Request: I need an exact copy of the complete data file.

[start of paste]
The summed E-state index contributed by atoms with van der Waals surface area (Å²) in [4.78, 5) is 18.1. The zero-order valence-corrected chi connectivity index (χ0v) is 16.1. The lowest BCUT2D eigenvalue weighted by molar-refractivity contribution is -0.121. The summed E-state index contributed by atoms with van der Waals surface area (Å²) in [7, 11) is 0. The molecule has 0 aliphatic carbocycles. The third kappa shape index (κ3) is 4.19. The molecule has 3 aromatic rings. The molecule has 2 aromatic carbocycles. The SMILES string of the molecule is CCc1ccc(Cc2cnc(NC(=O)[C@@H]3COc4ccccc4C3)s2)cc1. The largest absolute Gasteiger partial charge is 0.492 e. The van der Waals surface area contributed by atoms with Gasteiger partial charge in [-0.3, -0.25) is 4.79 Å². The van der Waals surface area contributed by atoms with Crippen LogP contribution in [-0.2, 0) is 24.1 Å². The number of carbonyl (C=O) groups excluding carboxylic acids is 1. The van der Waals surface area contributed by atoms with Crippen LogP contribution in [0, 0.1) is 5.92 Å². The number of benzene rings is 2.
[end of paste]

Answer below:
The summed E-state index contributed by atoms with van der Waals surface area (Å²) in [4.78, 5) is 18.1. The zero-order valence-corrected chi connectivity index (χ0v) is 16.1. The lowest BCUT2D eigenvalue weighted by molar-refractivity contribution is -0.121. The summed E-state index contributed by atoms with van der Waals surface area (Å²) in [7, 11) is 0. The molecule has 0 aliphatic carbocycles. The third kappa shape index (κ3) is 4.19. The molecule has 3 aromatic rings. The molecule has 2 aromatic carbocycles. The SMILES string of the molecule is CCc1ccc(Cc2cnc(NC(=O)[C@@H]3COc4ccccc4C3)s2)cc1. The largest absolute Gasteiger partial charge is 0.492 e. The van der Waals surface area contributed by atoms with Gasteiger partial charge in [-0.3, -0.25) is 4.79 Å². The van der Waals surface area contributed by atoms with Crippen LogP contribution in [-0.2, 0) is 24.1 Å². The number of carbonyl (C=O) groups excluding carboxylic acids is 1. The van der Waals surface area contributed by atoms with Crippen LogP contribution in [0, 0.1) is 5.92 Å². The number of benzene rings is 2.